Baby left in a care of a stranger receives help
Baby allegedly abandoned by a guardian in a stranger’s home is recused after the homeowner called for help from the police and Childline Gauteng lends a hand.
Kids haven Sunlight Safe House gave baby Precious (not her real name) a warm welcome to assist in her journey of trauma recovery after the guardian allegedly left her in the care of a stranger recently.
Baby Precious, who is estimated to be six months old, was well cared for by a caring community member who reported to the South African Police Service (SAPS) and she was taken to Sunlight Safe House by police officers.
Director at Childline Gauteng Lynne Cawood says Baby Precious was excited to see their caretakers and had an immediate bond with them.
She was very happy with us and engaged readily with our care workers. This immediate bonding is a sign that she had not emotionally bonded to her previous caregiver.— Director at Childline Gauteng Lynne Cawood
According to Childline, a stranger carrying a baby went to a home enquiring about a tenant that had moved from the premises.
During the enquiry, the stranger asked the landlady to hold the baby as she went for a smoke.
After the stranger did not return in a few minutes the landlady went to look for her to no avail.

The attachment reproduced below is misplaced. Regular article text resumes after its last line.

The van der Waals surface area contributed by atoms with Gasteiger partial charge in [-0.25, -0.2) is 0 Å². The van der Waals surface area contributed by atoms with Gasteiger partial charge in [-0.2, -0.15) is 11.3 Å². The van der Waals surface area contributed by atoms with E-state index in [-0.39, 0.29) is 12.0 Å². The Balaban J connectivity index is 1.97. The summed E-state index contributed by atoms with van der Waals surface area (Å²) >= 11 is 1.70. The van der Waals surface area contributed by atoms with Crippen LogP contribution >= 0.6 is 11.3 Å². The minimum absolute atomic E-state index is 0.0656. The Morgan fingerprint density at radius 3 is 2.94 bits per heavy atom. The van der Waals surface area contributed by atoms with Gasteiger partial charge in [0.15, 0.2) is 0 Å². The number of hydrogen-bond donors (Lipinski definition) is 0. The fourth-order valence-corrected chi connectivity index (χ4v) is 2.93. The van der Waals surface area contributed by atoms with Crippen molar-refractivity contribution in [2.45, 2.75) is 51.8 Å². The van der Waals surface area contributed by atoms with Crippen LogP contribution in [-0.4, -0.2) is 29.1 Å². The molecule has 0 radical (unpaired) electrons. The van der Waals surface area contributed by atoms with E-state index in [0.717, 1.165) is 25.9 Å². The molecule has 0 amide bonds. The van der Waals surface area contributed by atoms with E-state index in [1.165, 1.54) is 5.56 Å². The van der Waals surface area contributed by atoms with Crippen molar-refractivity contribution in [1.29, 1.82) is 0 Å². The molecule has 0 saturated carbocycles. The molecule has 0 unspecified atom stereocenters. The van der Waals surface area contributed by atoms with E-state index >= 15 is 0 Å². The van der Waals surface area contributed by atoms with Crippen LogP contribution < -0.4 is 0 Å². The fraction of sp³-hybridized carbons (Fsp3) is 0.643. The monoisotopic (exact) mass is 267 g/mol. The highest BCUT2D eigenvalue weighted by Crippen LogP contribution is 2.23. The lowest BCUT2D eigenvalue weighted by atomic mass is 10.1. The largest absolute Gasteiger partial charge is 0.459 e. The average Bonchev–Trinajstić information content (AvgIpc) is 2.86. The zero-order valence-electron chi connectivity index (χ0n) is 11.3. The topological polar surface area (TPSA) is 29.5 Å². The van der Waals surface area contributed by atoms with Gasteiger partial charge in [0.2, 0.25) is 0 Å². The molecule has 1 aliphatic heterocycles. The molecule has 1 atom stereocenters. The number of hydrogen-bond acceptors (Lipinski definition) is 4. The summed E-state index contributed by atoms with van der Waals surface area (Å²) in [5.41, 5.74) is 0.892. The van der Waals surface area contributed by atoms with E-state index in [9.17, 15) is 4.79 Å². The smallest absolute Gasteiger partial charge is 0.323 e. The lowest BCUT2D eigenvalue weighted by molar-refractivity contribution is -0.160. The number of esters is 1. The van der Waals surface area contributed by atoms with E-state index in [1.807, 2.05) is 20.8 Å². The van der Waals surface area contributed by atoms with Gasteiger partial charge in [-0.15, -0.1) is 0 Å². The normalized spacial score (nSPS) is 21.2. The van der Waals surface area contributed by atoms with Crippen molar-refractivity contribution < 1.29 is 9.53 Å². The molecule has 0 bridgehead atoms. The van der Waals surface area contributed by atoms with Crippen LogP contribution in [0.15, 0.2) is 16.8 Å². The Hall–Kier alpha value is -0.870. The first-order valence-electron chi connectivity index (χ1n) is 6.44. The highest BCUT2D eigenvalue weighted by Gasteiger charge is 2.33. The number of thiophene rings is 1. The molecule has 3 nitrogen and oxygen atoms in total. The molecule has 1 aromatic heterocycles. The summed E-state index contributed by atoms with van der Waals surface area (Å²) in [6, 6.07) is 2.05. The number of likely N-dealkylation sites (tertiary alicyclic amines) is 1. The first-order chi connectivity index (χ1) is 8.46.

The proprietor alerted police and continued care for the newborn in the case that the guardian comes back.
Baby Precious was later given to the SAPS and provided care for by the Sunlight Safe House.
Sunlight Safe House was set up by Childline Gauteng to receive abused and neglected children after hours to ensure kids in life-threatening circumstances are given a warm and caring help in times of trauma.
Cawood also said the impact of abandonment includes difficulty in forming a personal identity and trust issues.
The long-term impacts of abandonment are very serious. They include difficulty in forming a personal identity, no access to name or nationality of birth, a great sense of loss and it may impact on the child’s ability to trust, bond, form good relationships.— Director at Childline Gauteng Lynne Cawood
Cawood said the challenges may be alleviated by placing the child in a forever home.
These difficulties are mitigated by being placed into a caring family, either adoption or foster care. Counselling when older is helpful but can never change the reality of this grave emotional injury at an early stage of life.— Director at Childline Gauteng Lynne Cawood
Precious has been referred to the statutory services providers to investigate and find the best possible long-term placement for her.